I consider myself a realist. Don’t we all? I recall a comment someone made to me a number of years ago. She considered herself to be a spiritually positive person. She read and followed all the right spiritual gurus, in her option. As we were talking, I used the word reality. She told me that was negative. Really? I haven’t quite figured out why I saw conflict between her negative view of reality; and her positive, optimistic thinking, but she didn’t see an inconsistency at all. I didn’t understand then and don’t now. In fact, if she considers herself to be a positive person, but sees reality as negative, I must conclude that she’s not only a pessimist, but she is in denial about it. She may have been Pollyannaish. Believing in a positive outcome and things will work out for the best in the end is fine. But even being absurdly optimistic is not the same as seeing reality as negative.
According to Bill Bryson, the terms optimistic and pessimistic “should be used to describe a general outlook rather than a specific view….” Some people have changed the ending of old tales to “and they lived happily ever after.” Is that more optimistic or positive than “…happily for their remaining years.”? Both are positive outcomes. One has a realistic limit, but it is still good. Having positive thoughts is good and often leads to improved results, but better words (still leaning on Bryson) might be hopeful or confident. They’re optimistic, but fit better with the specific situation and the level of consequence for most daily encounters.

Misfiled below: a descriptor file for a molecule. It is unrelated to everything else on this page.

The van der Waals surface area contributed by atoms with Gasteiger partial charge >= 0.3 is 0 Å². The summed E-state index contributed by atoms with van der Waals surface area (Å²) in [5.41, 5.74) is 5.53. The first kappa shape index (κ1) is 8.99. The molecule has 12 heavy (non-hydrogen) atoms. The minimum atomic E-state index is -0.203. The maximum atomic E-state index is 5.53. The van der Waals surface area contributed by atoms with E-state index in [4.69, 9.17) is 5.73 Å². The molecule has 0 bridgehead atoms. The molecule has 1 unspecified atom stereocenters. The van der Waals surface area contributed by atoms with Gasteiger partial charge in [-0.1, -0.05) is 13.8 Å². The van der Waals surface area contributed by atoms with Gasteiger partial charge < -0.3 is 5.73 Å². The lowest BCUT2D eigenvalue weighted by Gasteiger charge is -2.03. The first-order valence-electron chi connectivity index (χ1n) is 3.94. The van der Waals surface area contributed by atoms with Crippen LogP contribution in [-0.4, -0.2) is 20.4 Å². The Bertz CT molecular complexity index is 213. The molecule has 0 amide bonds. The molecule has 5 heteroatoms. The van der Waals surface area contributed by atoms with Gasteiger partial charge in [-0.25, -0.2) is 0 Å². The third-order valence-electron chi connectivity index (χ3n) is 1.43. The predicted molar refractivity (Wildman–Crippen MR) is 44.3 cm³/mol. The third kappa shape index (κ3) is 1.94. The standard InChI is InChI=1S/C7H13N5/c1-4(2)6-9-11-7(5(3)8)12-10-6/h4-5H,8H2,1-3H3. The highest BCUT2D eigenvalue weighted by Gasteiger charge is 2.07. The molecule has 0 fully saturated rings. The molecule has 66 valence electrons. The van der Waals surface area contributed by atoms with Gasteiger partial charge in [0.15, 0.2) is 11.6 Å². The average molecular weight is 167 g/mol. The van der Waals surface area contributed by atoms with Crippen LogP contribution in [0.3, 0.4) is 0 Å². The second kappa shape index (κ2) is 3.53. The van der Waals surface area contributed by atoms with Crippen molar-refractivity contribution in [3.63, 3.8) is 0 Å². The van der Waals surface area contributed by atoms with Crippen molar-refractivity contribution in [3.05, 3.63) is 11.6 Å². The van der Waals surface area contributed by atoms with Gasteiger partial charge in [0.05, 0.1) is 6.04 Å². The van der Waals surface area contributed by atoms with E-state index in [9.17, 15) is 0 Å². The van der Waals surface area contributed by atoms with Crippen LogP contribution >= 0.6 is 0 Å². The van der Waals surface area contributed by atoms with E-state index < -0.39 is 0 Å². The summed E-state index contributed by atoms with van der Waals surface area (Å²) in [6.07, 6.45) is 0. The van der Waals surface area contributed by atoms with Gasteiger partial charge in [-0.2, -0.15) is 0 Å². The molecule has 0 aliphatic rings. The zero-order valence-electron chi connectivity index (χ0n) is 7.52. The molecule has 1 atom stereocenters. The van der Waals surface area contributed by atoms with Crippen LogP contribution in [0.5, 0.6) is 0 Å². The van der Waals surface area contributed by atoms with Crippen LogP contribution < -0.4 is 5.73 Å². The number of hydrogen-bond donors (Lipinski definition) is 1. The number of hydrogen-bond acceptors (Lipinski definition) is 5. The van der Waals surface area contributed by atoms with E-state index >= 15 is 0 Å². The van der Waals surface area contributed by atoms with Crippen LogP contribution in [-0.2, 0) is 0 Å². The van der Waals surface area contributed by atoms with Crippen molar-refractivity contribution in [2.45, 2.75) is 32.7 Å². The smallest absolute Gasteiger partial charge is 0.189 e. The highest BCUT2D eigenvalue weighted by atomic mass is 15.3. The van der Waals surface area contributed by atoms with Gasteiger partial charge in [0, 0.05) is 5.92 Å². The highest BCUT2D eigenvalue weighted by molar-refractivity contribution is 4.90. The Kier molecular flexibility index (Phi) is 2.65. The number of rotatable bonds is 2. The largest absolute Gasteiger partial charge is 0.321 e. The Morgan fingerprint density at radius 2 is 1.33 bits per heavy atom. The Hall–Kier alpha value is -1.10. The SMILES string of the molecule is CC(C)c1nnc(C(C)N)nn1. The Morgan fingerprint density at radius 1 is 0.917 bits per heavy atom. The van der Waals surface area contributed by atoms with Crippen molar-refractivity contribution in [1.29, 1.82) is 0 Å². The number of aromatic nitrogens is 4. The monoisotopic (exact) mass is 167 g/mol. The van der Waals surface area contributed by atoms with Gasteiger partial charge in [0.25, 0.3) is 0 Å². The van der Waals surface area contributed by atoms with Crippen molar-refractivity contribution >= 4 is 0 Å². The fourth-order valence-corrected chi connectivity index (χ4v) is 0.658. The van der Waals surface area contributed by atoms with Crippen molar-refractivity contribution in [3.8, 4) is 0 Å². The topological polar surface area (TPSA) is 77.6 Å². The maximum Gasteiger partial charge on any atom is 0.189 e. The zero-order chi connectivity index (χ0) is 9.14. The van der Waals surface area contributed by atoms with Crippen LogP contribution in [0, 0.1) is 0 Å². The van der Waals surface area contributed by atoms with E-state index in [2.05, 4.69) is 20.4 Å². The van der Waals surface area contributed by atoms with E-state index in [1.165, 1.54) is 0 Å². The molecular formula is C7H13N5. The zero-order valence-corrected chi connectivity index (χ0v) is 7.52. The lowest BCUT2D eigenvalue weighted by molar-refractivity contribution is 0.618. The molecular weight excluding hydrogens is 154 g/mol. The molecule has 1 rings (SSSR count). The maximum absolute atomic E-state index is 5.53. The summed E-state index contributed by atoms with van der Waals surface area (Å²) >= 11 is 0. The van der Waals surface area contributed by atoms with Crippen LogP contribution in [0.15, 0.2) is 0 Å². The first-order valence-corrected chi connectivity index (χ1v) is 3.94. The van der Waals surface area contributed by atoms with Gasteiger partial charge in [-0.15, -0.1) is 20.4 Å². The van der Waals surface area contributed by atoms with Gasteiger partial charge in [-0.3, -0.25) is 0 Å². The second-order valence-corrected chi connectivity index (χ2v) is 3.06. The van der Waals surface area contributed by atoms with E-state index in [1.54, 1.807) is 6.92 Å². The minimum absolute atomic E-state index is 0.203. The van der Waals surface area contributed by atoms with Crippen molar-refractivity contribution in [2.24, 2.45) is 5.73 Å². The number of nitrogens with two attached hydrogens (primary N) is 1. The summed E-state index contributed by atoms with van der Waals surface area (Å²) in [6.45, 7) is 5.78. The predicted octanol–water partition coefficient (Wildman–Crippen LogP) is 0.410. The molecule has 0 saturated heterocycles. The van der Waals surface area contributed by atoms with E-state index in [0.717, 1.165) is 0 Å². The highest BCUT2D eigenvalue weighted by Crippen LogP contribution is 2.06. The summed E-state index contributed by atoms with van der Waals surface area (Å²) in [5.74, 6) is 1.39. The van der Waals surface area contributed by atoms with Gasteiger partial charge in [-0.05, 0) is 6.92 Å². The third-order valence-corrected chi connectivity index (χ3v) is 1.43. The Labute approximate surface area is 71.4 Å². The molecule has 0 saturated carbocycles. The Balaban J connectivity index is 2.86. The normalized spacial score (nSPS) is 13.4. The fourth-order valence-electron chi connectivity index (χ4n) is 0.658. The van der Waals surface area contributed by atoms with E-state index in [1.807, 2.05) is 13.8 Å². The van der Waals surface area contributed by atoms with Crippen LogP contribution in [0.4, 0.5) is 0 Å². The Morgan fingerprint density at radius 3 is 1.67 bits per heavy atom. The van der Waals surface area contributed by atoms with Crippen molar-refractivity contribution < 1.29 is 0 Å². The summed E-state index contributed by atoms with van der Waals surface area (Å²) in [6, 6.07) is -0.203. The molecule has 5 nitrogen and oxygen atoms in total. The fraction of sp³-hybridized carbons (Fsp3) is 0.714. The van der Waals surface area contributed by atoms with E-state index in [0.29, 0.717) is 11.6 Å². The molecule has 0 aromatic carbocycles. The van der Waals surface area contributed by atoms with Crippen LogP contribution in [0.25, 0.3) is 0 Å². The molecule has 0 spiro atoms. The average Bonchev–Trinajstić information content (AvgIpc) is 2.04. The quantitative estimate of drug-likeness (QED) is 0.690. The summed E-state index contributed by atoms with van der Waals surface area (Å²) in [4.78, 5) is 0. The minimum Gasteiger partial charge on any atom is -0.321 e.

I like to think of myself as a realistic-optimist. (If a presidential candidate can be a democratic-socialist, then there is precedent for my claim.) But I have interesting discussions with people who would say that I am negative or pessimistic because I foresee less than desirable outcomes if reality is not respected. Most of us seem to have good days and bad. Assuming that they will all be good henceforth is denial of reality. We will continue to have natural and man-made disasters. That is reality. Making preparations for emergencies so that we can have the best possible outcome is optimism. Doing nothing is denial that often leads to further disaster.
I believe that a balanced outlook is the key to a healthy life and a healthy world. We need not assume the worst, but blocking out, or ignoring, the inevitable is not being optimistic. It is being foolish.